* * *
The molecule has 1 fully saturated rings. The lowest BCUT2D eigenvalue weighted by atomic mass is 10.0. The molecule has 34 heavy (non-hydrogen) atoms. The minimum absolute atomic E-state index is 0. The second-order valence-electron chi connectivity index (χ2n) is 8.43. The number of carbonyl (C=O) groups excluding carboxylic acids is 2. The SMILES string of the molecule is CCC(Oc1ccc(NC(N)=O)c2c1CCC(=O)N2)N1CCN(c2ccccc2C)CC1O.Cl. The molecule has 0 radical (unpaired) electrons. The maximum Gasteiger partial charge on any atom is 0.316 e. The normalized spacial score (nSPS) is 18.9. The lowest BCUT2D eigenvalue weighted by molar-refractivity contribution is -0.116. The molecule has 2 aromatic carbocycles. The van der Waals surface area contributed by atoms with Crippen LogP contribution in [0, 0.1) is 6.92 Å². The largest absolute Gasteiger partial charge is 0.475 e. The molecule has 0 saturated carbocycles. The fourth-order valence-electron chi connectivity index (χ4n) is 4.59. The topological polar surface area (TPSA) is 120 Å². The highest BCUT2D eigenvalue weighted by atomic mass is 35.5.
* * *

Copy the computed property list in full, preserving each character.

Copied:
The molecule has 1 fully saturated rings. The lowest BCUT2D eigenvalue weighted by atomic mass is 10.0. The molecule has 34 heavy (non-hydrogen) atoms. The minimum absolute atomic E-state index is 0. The second-order valence-electron chi connectivity index (χ2n) is 8.43. The number of carbonyl (C=O) groups excluding carboxylic acids is 2. The SMILES string of the molecule is CCC(Oc1ccc(NC(N)=O)c2c1CCC(=O)N2)N1CCN(c2ccccc2C)CC1O.Cl. The molecule has 0 radical (unpaired) electrons. The maximum Gasteiger partial charge on any atom is 0.316 e. The normalized spacial score (nSPS) is 18.9. The lowest BCUT2D eigenvalue weighted by molar-refractivity contribution is -0.116. The molecule has 2 aromatic carbocycles. The van der Waals surface area contributed by atoms with Crippen LogP contribution in [0, 0.1) is 6.92 Å². The largest absolute Gasteiger partial charge is 0.475 e. The molecule has 0 saturated carbocycles. The fourth-order valence-electron chi connectivity index (χ4n) is 4.59. The topological polar surface area (TPSA) is 120 Å². The highest BCUT2D eigenvalue weighted by atomic mass is 35.5.